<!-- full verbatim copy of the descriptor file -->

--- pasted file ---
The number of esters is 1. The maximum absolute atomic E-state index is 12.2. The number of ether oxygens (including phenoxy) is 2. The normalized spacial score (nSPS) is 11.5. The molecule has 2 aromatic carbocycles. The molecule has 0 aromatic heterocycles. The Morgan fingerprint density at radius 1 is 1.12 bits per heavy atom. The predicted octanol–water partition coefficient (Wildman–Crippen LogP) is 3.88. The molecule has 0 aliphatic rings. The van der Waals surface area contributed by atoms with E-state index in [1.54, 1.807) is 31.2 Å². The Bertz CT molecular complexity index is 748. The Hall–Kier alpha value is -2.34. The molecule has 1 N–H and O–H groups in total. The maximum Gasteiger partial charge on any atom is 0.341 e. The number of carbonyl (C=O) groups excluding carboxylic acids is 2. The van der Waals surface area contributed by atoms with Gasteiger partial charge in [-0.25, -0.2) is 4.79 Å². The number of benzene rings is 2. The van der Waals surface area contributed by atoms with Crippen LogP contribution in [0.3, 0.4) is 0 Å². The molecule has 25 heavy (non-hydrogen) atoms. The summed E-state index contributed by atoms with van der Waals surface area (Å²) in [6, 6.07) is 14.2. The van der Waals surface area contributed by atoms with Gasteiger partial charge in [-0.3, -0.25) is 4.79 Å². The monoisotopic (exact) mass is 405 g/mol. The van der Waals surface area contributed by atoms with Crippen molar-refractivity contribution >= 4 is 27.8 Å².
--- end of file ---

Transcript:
The number of esters is 1. The maximum absolute atomic E-state index is 12.2. The number of ether oxygens (including phenoxy) is 2. The normalized spacial score (nSPS) is 11.5. The molecule has 2 aromatic carbocycles. The molecule has 0 aromatic heterocycles. The Morgan fingerprint density at radius 1 is 1.12 bits per heavy atom. The predicted octanol–water partition coefficient (Wildman–Crippen LogP) is 3.88. The molecule has 0 aliphatic rings. The van der Waals surface area contributed by atoms with E-state index in [1.54, 1.807) is 31.2 Å². The Bertz CT molecular complexity index is 748. The Hall–Kier alpha value is -2.34. The molecule has 1 N–H and O–H groups in total. The maximum Gasteiger partial charge on any atom is 0.341 e. The number of carbonyl (C=O) groups excluding carboxylic acids is 2. The van der Waals surface area contributed by atoms with Gasteiger partial charge in [-0.25, -0.2) is 4.79 Å². The number of benzene rings is 2. The van der Waals surface area contributed by atoms with Crippen LogP contribution in [0.3, 0.4) is 0 Å². The molecule has 25 heavy (non-hydrogen) atoms. The summed E-state index contributed by atoms with van der Waals surface area (Å²) in [6, 6.07) is 14.2. The van der Waals surface area contributed by atoms with Gasteiger partial charge in [-0.3, -0.25) is 4.79 Å². The monoisotopic (exact) mass is 405 g/mol. The van der Waals surface area contributed by atoms with Crippen molar-refractivity contribution >= 4 is 27.8 Å².